5. And How! Months before and weeks after, catching up with all that was left undone while carving. Happy travels! Janel
  6. Janel

    Tagua nut

    Hi Doug, The removal of the oils from the surface would be done so that the surface of the nut could be prepared to accept color. The consideration that the oils might migrate would have an affect on the coloration over time, if the oils in fact migrate. I have thought that older seeds might be more stable, but it makes sense that they might be susceptible to humidty changes, like ivory or wood. I think that seeds darken with age. Stephen Paulsen, a turner of the tiniest forms, knows about tagua and a wealth of other materials, woods and nuts. I'll give him a call, I do not have an email address for him. Non-water solvents, might they be able to prevent absorbtion and swelling of the nut material? Janel
  7. Janel

    Shows

    Don, I hope you have a great show! Have some fun, you have earned it with all of the work you have done to be ready for it. Take time to laugh with some old friends and meet new ones. Good thoughts coming your way while you are on your journey! Janel
  8. Janel

    Tagua nut

    PS Sergey, I like seeing the octopus just beginning to emerge from the carving! Each carving we do grows through so many stages, each interesting on its own. Janel
  9. Hi Robert, Nice work! I do not know much about metals or knifemaking. How did you work the metal to make it look carved? That is not quite the right way to ask, but is the design carved into the metal and how did you do that? (I guess the answer, if you are willing to share, should go in the Techniques topic. ) It is good to see your work. Janel
  10. Janel

    introduction

    Hi Mike, Your concept of the spoon, used throughout a person's life is nice. I look forward to the images you hope to send. I did find the earlier images you sent to me. Good luck figuring out the camera. The philosphical thoughts about the spoon, knife handles, functional/non functional could be fodder for discussion topic The Way. Janel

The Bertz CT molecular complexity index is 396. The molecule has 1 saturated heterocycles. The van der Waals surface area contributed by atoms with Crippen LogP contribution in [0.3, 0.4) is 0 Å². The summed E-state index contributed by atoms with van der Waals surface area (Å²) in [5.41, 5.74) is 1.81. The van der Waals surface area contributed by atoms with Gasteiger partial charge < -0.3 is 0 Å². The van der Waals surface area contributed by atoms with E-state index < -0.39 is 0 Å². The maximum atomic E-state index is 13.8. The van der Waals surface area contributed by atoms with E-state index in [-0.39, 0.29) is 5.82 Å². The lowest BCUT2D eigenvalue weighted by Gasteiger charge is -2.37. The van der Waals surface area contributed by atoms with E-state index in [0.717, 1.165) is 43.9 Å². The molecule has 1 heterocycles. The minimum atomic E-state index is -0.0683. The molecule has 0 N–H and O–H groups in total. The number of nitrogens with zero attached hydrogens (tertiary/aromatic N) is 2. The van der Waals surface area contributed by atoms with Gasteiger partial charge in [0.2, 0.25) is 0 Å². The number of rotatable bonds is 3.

11. Janel

    introduction

    Hi Dick, Questions about what you tried to load... were the images too large? The Adminstration recommends using a maximum of 640x480 pixel measurement, with a 50 K file size. If you used too much text for one message and/or too many images, try the tutorial method of Jim Kelso with the progression of process with the leaves... multiple entries, one step described at a time. Also, start you own topic, to keep it unique from other discussions. If you have more questions before starting your entries, please ask them. I would like to see what you have to contribute! Janel Later: I saw the posting of the Hummingbird Medal. It would be great to see that up close, in person. The delicate vein cutting for one of the wing overlays is quite something. I would love to see how it all works together, and touch it. Now, you said you ran out of space, was that on the topic page? Have you figured out what to do yet? I think I need more information from you before making another guess.
  12. Janel

    Tagua nut

    Hi Sergey, Your question, "That will if delete the butter from nut with using solvents?", is a good question to ask! What a good concept for learning more about. Do you have any suggestions about particular solvents that might be used? Which solvents will disolve vegetable oils? Non water based would be my first choice if I were to start testing. Another thought might be dish or laundry soap or detergent, since the oil is vegetable rather than mineral. There are products that are not scented that might be useful. I am concerned about soaking the nut in water and then drying; would it not increase the risks of cracking? Years ago, I did soak and dry a piece of a nut. The piece expanded from absorbing water, and left the water a little milky. That was long enough ago that I do not remember if the piece dried to a smaller dimension or if its properties had changed. I have chosen to carve the well-aged nut dry and not whole. I prefer knowing where the drying cracks are and will remove them, using only the uncracked part of the material. The carving of the dry nut is less easy, but fewer risks are taken with the investment of time in the piece. Included below is a piece from a half of a tagua nut, which had dried for years before carving: Hiding Peeper, 2002 Tagua Nut Hiding within the curled oak leaf is a tiny spring peeper. The translucent tagua nut, known also as vegetable ivory, allows light to pass through it, as does the body of a spring peeper when seen in sunlight. Dimensions: 1.25 x 1.0 x 0.6 inches 3.2 x 2.6 x 1.6 cm Janel